Over the last few weeks I have been running a Finding Target Organisations series. A good way to start identifying potential target organisations is by first looking at your client’s direct competitors. By targeting the competition, you achieve two things:
- You strengthen your client’s position in the market by acquiring highly relevant performing talent.
- You weaken the competitor’s hold in the market by targeting their best staff.
The impact of this approach varies, depending on the seniority and position of the role you’re sourcing for and whether they have succession plans in place.
There are three main sources you can find your client’s key competitors: Online Databases, Boolean Search, and People. Last time, we covered Boolean search.
What’s the easiest way to verify information on the Internet? Pick up the phone and ask!
The concept is simple enough but I know many sourcers who practically run away the second they hear the words “phone” or “call.” Why is this? Well, I think there’s an article that would address that question that we can explore later down the road but for now, the phone is just another tool in our sourcing toolkit.
For me, there are two groups of people you need to consider when leveraging information:
People in the Market
This group of people can be further broken down into how you gather the information:
Over the Phone
Depending on what service you are providing, if you’re required to produce actual candidates (and not just names and titles), then there’s always going to be a point when you get on the phones and actually have a proper conversation with some people. One technique I find most useful when approaching anyone over the phone (either as a direct approach or for a referral) is to begin by asking them to share their thoughts and expertise regarding the opportunity and the market in general. That way, I can ask them for referrals and for some market intel before closing that door when asking if they would consider the opportunity…
Bios and Resumes
As you start searching for potential candidates, you’ll soon find CVs, online profiles, and bios. Not many realise that this is in fact a goldmine of valuable information especially from those “benchmark candidates.” With this information, we can see what the ideal candidate’s career progression looks like (great for identifying actual skillsets required rather than just job titles), what titles they’ve held (great for similar job titles), what technologies they’ve used (great for keyword search), what societies or member groups they were apart of (potential target sources), and most importantly for this article… what organisations they for which they used to work. In general, you’ll find that people tend to bounce between the same types of businesses in any given vertical. This is especially true for niche industries.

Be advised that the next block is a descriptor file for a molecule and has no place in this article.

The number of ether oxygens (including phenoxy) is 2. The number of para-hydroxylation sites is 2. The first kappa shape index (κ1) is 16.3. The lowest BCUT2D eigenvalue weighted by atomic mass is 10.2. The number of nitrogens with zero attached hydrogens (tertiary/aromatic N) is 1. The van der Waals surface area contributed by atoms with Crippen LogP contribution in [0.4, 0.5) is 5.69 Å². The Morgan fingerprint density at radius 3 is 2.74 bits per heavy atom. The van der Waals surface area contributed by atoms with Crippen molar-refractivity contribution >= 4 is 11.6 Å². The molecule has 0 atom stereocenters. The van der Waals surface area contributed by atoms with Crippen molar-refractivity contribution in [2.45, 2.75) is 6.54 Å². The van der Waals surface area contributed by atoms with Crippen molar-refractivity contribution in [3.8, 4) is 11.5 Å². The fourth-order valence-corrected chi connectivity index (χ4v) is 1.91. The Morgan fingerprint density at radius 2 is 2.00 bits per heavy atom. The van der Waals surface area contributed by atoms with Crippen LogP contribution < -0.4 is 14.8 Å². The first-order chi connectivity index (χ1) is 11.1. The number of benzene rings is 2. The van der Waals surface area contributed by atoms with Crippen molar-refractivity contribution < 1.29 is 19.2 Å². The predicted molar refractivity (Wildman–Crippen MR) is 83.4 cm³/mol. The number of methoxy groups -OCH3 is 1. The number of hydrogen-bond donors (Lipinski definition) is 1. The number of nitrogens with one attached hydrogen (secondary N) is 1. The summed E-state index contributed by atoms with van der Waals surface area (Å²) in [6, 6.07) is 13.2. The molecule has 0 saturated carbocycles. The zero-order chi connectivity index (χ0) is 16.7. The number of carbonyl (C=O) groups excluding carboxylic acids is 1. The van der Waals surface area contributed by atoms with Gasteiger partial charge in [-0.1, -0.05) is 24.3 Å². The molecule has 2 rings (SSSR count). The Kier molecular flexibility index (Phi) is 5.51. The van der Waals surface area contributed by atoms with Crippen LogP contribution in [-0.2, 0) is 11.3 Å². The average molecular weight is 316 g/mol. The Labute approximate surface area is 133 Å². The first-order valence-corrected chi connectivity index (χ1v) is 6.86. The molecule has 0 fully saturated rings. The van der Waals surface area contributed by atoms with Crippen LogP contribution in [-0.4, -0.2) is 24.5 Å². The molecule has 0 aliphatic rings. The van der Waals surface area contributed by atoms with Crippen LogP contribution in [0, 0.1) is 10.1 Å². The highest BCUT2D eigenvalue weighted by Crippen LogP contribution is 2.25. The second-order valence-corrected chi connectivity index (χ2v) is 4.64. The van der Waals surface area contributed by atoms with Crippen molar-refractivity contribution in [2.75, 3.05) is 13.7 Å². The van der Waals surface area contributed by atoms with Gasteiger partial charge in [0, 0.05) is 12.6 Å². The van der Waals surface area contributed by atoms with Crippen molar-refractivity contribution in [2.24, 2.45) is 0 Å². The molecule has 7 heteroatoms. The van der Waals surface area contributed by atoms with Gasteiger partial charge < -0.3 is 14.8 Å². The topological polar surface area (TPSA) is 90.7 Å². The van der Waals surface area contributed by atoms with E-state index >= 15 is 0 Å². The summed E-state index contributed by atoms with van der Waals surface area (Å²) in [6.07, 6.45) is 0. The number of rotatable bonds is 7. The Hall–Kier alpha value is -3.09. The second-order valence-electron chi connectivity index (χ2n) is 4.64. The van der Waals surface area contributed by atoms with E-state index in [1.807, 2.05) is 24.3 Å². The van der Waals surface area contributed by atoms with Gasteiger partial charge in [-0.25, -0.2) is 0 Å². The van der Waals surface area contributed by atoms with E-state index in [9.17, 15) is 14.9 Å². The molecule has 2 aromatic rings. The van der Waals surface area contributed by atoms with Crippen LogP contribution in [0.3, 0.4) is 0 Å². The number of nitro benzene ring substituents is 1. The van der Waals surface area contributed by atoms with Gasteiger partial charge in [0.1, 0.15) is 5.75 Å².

This sounds like an obvious one at first glance, but people often neglect this source for fear that their credibility or reputation as an expert in the industry may be affected. Though I agree that this poses some potential issues, I like to think that it depends on the types of questions you ask…
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Following on from our Accenture example, consider the difference between asking,
“Who are your main competitors?”
“Apart from your main competitors like CSC, HP, IBM, would you consider people coming from a Systems Integrator (SI) like Alphawest or Vendor like Microsoft?”
The first will almost certainly compromise your reputation whilst the other offers you the opportunity to demonstrate your market knowledge while exploring other potential sources.
Of course, the question you ask depends on the type of role/skill set for which you are sourcing. So be sure to do your research beforehand, make it relevant, and use that information to find more target organisations from your client. After that, take their feedback and loop it back into your online search to get even more target organisations! Fro there, the cycle continues. Working in this fashion, you will gain further insight into the market while actively engaging with your client on the search and leveraging their market knowledge.
Have some tricks of your own for finding target organisations through people? Let’s hear it in the comments below.